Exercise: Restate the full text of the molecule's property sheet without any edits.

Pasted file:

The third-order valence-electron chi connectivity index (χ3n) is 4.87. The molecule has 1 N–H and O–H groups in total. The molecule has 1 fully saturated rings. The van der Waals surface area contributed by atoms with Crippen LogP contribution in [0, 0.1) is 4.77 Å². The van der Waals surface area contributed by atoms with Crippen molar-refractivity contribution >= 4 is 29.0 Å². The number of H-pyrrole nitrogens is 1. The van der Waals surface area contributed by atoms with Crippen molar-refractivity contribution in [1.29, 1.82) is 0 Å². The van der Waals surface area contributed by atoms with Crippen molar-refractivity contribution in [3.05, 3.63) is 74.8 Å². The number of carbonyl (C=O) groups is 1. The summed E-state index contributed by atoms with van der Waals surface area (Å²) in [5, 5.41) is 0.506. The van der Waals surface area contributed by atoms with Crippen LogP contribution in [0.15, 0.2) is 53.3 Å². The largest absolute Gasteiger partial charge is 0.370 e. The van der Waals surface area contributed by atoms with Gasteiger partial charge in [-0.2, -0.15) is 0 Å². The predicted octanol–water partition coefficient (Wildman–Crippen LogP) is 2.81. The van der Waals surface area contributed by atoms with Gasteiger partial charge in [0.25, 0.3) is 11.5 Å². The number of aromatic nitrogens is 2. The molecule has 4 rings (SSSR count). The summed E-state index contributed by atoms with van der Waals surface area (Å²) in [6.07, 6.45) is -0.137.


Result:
The third-order valence-electron chi connectivity index (χ3n) is 4.87. The molecule has 1 N–H and O–H groups in total. The molecule has 1 fully saturated rings. The van der Waals surface area contributed by atoms with Crippen LogP contribution in [0, 0.1) is 4.77 Å². The van der Waals surface area contributed by atoms with Crippen molar-refractivity contribution >= 4 is 29.0 Å². The number of H-pyrrole nitrogens is 1. The van der Waals surface area contributed by atoms with Crippen molar-refractivity contribution in [1.29, 1.82) is 0 Å². The van der Waals surface area contributed by atoms with Crippen molar-refractivity contribution in [3.05, 3.63) is 74.8 Å². The number of carbonyl (C=O) groups is 1. The summed E-state index contributed by atoms with van der Waals surface area (Å²) in [5, 5.41) is 0.506. The van der Waals surface area contributed by atoms with Crippen LogP contribution in [0.15, 0.2) is 53.3 Å². The largest absolute Gasteiger partial charge is 0.370 e. The van der Waals surface area contributed by atoms with Gasteiger partial charge in [-0.2, -0.15) is 0 Å². The predicted octanol–water partition coefficient (Wildman–Crippen LogP) is 2.81. The van der Waals surface area contributed by atoms with Gasteiger partial charge in [0.25, 0.3) is 11.5 Å². The number of aromatic nitrogens is 2. The molecule has 4 rings (SSSR count). The summed E-state index contributed by atoms with van der Waals surface area (Å²) in [6.07, 6.45) is -0.137.